As you can tell, I find many aspects of the Cross-Rail Chicago proposal to be quite compelling. That does not mean that I am wed to every aspect of the proposal. For example, I would have to see more detailed benefit/cost analysis of the underground terminal stations to decide whether I believe that the undergound terminal stations are worth the cost. From my experience using the Sydney Airport underground terminal station, I believe that these are often the most civilized ways available to access a large hub airport ... I am a bit skeptical of spending funds for local or regional transport on airport access. And as I discussed on 7 Feb, 2010 in Sunday Train: Take This Train to the Airport, to be Aviation trust fund eligible, "the access road or facility must exclusively serve airport traffic." which means that while the underground terminal station may be eligible for Aviation Trust Fund funding, a through corridor to serve that station will not normally be eligible. It may be that if the underground airport corridor is connecting on both sides to an existing rail corridor, it might then qualify ... and given the benefit to air travelers at O'Hare if some of the smaller regional connector services are replaced with intercity rail transport, would certainly be a justified investment by the Aviation trust fund.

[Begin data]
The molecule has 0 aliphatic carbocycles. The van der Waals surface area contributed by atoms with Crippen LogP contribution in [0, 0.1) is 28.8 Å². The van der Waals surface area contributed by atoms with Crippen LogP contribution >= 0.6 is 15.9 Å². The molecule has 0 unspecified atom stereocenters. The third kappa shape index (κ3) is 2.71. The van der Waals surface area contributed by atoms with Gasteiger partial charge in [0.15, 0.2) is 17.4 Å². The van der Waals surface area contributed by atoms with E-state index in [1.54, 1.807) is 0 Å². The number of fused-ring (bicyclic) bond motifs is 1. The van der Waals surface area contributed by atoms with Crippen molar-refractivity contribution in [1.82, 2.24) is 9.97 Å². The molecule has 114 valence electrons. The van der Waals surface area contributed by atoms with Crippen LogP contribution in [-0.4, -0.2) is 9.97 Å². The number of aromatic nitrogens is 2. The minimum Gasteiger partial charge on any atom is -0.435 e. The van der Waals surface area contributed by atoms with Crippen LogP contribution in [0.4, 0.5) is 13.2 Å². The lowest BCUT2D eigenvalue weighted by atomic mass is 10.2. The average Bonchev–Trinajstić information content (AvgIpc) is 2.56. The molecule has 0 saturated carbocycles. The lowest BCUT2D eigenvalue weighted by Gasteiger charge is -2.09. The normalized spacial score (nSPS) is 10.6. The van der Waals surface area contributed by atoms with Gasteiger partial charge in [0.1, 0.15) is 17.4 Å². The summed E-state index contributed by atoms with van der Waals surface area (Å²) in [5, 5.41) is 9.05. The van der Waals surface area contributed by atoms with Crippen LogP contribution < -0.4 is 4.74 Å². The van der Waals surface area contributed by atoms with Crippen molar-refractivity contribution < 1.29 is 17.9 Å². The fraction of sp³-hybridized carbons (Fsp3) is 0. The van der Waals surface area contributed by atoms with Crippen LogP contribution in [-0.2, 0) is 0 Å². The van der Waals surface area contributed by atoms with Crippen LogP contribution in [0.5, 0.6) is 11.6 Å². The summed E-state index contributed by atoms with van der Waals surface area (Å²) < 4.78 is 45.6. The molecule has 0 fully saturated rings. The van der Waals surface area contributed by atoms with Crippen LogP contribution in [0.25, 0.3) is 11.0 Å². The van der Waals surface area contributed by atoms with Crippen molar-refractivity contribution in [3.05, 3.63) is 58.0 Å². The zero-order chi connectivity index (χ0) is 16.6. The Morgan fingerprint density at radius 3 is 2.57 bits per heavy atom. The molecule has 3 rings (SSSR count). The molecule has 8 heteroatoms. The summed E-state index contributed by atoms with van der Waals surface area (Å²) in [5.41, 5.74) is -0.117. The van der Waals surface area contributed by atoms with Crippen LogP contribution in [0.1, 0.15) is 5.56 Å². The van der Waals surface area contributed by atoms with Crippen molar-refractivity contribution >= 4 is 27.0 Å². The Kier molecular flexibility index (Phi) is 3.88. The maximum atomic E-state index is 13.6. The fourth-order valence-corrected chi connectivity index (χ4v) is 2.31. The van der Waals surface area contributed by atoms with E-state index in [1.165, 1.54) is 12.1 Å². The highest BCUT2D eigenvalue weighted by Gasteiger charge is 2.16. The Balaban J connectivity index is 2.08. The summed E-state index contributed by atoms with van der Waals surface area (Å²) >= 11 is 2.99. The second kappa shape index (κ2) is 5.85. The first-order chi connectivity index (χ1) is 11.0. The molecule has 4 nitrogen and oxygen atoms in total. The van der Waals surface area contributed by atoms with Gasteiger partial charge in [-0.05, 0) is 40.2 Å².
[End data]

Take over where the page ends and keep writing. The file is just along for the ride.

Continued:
However, now, as always, rather looking for some overarching conclusion, I now open the floor to the comments of those reading.

If you have an issue on some other area of sustainable transport or sustainable energy production, please feel free to start a new main comment. To avoid confusing me, given my tendency to filter comments through the topic of this week's Sunday Train, feel free to use the shorthand "NT:" in the subject line when introducing this kind of new topic.

And if you have a topic in sustainable transport or energy that you want me to take a look at in the coming month, be sure to include that as well.

Topic: 

Column: 

Tags: 

Rating: 

3
Your rating: None Average: 3 (4 votes)

Comments

They only run the train one way to Chicago?

BruceMcF's picture

I'd think the Detroit / Chicago train that stops in Pontiac, Birmingham, Detroit, Dearborn, Greenfield Village, Ann Arbor, Jackson, Albion, Battle Creek & Kalamazoo would also let you travel between those cities too, with the service from Kalamazoo & Battle Creek to East Lansing, Durand, Flint, Lapeer & Port Huron giving addition in state trips.

Of course, the faster that train gets to Chicago, the closer it comes to break even, and the more services per day they can run. That also helps the connections between the East / West service and the Northeast / West service.

0
No votes yet